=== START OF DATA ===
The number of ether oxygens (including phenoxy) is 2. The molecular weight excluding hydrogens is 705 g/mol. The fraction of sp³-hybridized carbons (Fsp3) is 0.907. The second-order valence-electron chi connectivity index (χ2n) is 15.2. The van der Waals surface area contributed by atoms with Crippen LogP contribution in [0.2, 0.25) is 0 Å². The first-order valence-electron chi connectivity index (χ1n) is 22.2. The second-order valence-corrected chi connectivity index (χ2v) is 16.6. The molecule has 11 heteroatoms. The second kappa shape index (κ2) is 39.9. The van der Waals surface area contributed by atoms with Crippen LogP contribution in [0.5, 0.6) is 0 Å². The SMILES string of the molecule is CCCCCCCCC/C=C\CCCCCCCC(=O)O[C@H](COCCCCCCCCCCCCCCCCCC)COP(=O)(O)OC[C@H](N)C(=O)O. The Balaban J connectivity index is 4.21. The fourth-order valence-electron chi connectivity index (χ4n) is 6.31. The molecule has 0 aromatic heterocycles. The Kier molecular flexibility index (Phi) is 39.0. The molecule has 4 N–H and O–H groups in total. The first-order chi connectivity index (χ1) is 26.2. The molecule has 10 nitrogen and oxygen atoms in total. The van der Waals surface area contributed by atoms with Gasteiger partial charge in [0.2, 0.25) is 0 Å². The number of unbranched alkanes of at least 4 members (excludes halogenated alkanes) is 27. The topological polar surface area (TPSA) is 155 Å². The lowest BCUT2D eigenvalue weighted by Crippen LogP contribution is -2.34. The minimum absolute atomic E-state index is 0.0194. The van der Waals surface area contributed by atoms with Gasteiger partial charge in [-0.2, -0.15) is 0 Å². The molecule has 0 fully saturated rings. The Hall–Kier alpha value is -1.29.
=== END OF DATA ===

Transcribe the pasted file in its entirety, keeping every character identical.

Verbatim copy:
The number of ether oxygens (including phenoxy) is 2. The molecular weight excluding hydrogens is 705 g/mol. The fraction of sp³-hybridized carbons (Fsp3) is 0.907. The second-order valence-electron chi connectivity index (χ2n) is 15.2. The van der Waals surface area contributed by atoms with Crippen LogP contribution in [0.2, 0.25) is 0 Å². The first-order valence-electron chi connectivity index (χ1n) is 22.2. The second-order valence-corrected chi connectivity index (χ2v) is 16.6. The molecule has 11 heteroatoms. The second kappa shape index (κ2) is 39.9. The van der Waals surface area contributed by atoms with Crippen LogP contribution in [0.5, 0.6) is 0 Å². The SMILES string of the molecule is CCCCCCCCC/C=C\CCCCCCCC(=O)O[C@H](COCCCCCCCCCCCCCCCCCC)COP(=O)(O)OC[C@H](N)C(=O)O. The Balaban J connectivity index is 4.21. The fourth-order valence-electron chi connectivity index (χ4n) is 6.31. The molecule has 0 aromatic heterocycles. The Kier molecular flexibility index (Phi) is 39.0. The molecule has 4 N–H and O–H groups in total. The first-order chi connectivity index (χ1) is 26.2. The molecule has 10 nitrogen and oxygen atoms in total. The van der Waals surface area contributed by atoms with Gasteiger partial charge in [0.2, 0.25) is 0 Å². The number of unbranched alkanes of at least 4 members (excludes halogenated alkanes) is 27. The topological polar surface area (TPSA) is 155 Å². The lowest BCUT2D eigenvalue weighted by Crippen LogP contribution is -2.34. The minimum absolute atomic E-state index is 0.0194. The van der Waals surface area contributed by atoms with Gasteiger partial charge in [-0.2, -0.15) is 0 Å². The molecule has 0 fully saturated rings. The Hall–Kier alpha value is -1.29.